The immediate knowledge of God which the angelic spirits and the souls of the just enjoy in Heaven. It is called “vision” to distinguish it from the mediate knowledge of God which the human mind may attain in the present life. And since in beholding God face to face the created intelligence finds perfect happiness, the vision is termed “beatific.”
The light seen by the human characters in the movie may also be called beatific in the superficial sense, because they find it wonderful to see. Such a wonderful light pulls them towards the heavens, similar to what St. Paul described during the coming of Christ:
Then we who are alive, who are left, will be caught up together with them in the clouds to meet the Lord in the air. (1 Thes 4:17)
But in the movie there was no heaven to speak of, but a deep pit of dark slime where humans are piled on top of each other. This is Sheol, the abode of the dead.
Such an alien light reminds me of the shining darkness of sin (e.g. pornography): it captivates your vision, drawing you closer to read or see more, until your soul is plunged in the darkness of sin. Not to look is difficult for the will, unless another person immediately pulls you out from the captivating light. This reminds me of the palantir of Orthanc that Pippin looked into and the Dark Lord Sauron caught hold of his mind; Pippin only recovered when he confessed his sin to Gandalf.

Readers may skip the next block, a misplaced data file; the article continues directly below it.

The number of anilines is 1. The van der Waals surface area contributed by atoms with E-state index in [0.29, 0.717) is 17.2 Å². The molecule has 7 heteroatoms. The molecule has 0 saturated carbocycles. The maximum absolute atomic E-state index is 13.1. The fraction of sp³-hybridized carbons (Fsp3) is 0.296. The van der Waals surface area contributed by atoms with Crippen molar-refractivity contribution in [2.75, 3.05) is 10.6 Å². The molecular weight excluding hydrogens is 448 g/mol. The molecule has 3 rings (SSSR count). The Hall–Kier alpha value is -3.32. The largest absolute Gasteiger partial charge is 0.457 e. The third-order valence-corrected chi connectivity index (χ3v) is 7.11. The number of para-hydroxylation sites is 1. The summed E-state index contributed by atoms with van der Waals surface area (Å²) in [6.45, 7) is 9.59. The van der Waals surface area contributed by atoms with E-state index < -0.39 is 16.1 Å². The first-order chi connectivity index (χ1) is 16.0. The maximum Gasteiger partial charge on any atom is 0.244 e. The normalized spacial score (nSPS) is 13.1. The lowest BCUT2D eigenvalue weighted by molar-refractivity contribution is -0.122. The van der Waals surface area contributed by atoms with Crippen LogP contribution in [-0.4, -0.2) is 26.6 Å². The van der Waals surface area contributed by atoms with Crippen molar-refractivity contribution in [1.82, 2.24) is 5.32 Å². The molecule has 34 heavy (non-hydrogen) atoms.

2. War for the human brain
The alien creatures may be classified as octopi and behemoths. Octopi creatures capable of flight. No, they do not scan for electromagnetic radiation like that in the Matrix and zoom in for the kill. Instead, they seek human and draws them out either by lure or by force. Behemoths, on the other, have nothing else to do but to crush everything in its path.
These alien creatures remind me of the modern-day headhunters: multinationals, governments, and non-government organizations. They get the best minds to join them and the persons they get became imbued with the organization’s culture and values. I am thinking countries like China, companies like Planned Parenthood, and the many organizations which promote the homosexual lobby. What the movie’s ending may be saying is that it is possible to be part of these organizations while keeping your own mind. Tyranny is terrified by the human free will and tyrants will try to keep human mind in control either by brainwashing the adults in universities or by sucking the brains of infants in partial birth abortion.
The movie ends with utter hopelessness: no US nuke missiles can destroy the alien ships. The US tried all their military hardware and software against Vietnam; US lost the war. The US also tried their military might against Iraq; the US is now recalling back its forces. The US has not learned its lesson well: a war of the mind cannot be fought with guns and nukes. The religion of peace called Islam can only be converted by the peace of Christ, the Lion from the Tribe of Judah. The Great Red Dragon that is communist Russia and China can only be defeated by the Woman Clothed With the Sun, Our Lady of Fatima. And the multi-tentacled behemoth that is Planned Parenthood can only be destroyed by She Who Crushed the Head of the Serpent, Tequaxalupeaux, Our Lady of Guadalupe whose feast we now celebrate. In the end, this is what we can be sure: the Sacred Heart of Jesus and the Immaculate Heart of Mary shall triumph.
Ateneo Campus Ministry Office: Fr. Catalino Arevalo, S.J. to talk about the Devotion to the Sacred Heart